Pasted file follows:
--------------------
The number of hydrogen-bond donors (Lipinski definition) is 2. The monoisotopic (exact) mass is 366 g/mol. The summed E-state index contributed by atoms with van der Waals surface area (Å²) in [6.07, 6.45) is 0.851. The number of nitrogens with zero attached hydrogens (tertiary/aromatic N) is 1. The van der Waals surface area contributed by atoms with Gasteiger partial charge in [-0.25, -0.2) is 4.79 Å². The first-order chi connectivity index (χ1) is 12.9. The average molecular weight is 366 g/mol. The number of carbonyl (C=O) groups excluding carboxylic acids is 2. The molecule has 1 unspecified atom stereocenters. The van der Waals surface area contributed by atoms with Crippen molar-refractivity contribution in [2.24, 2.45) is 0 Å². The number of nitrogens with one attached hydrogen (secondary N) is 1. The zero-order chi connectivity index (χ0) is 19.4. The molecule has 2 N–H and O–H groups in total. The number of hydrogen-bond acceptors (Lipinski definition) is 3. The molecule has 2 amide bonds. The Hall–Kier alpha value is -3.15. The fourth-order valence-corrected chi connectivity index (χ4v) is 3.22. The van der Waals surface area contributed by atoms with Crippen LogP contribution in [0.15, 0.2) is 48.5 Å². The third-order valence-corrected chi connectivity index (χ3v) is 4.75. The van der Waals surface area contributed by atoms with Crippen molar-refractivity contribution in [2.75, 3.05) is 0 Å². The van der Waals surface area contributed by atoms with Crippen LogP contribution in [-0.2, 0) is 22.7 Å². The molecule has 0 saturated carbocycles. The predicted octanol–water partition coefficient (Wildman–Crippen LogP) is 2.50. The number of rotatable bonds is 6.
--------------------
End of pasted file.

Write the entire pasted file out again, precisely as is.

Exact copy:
The number of hydrogen-bond donors (Lipinski definition) is 2. The monoisotopic (exact) mass is 366 g/mol. The summed E-state index contributed by atoms with van der Waals surface area (Å²) in [6.07, 6.45) is 0.851. The number of nitrogens with zero attached hydrogens (tertiary/aromatic N) is 1. The van der Waals surface area contributed by atoms with Gasteiger partial charge in [-0.25, -0.2) is 4.79 Å². The first-order chi connectivity index (χ1) is 12.9. The average molecular weight is 366 g/mol. The number of carbonyl (C=O) groups excluding carboxylic acids is 2. The molecule has 1 unspecified atom stereocenters. The van der Waals surface area contributed by atoms with Crippen molar-refractivity contribution in [2.24, 2.45) is 0 Å². The number of nitrogens with one attached hydrogen (secondary N) is 1. The zero-order chi connectivity index (χ0) is 19.4. The molecule has 2 N–H and O–H groups in total. The number of hydrogen-bond acceptors (Lipinski definition) is 3. The molecule has 2 amide bonds. The Hall–Kier alpha value is -3.15. The fourth-order valence-corrected chi connectivity index (χ4v) is 3.22. The van der Waals surface area contributed by atoms with Crippen LogP contribution in [0.15, 0.2) is 48.5 Å². The third-order valence-corrected chi connectivity index (χ3v) is 4.75. The van der Waals surface area contributed by atoms with Crippen molar-refractivity contribution in [2.75, 3.05) is 0 Å². The van der Waals surface area contributed by atoms with Crippen LogP contribution in [-0.2, 0) is 22.7 Å². The molecule has 0 saturated carbocycles. The predicted octanol–water partition coefficient (Wildman–Crippen LogP) is 2.50. The number of rotatable bonds is 6.